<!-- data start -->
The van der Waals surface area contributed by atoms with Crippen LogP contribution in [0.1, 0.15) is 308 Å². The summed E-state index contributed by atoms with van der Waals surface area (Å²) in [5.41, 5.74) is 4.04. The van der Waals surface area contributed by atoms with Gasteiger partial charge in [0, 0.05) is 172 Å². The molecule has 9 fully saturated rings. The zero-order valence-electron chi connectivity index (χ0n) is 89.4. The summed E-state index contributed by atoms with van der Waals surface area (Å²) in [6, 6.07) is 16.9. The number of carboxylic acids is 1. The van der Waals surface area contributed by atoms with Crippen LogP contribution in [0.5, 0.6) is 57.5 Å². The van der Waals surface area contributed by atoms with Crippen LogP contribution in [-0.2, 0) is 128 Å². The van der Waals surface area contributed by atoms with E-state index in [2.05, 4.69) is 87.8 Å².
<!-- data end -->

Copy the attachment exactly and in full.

The van der Waals surface area contributed by atoms with Crippen LogP contribution in [0.1, 0.15) is 308 Å². The summed E-state index contributed by atoms with van der Waals surface area (Å²) in [5.41, 5.74) is 4.04. The van der Waals surface area contributed by atoms with Gasteiger partial charge in [0, 0.05) is 172 Å². The molecule has 9 fully saturated rings. The zero-order valence-electron chi connectivity index (χ0n) is 89.4. The summed E-state index contributed by atoms with van der Waals surface area (Å²) in [6, 6.07) is 16.9. The number of carboxylic acids is 1. The van der Waals surface area contributed by atoms with Crippen LogP contribution in [0.5, 0.6) is 57.5 Å². The van der Waals surface area contributed by atoms with Crippen LogP contribution in [-0.2, 0) is 128 Å². The van der Waals surface area contributed by atoms with E-state index in [2.05, 4.69) is 87.8 Å².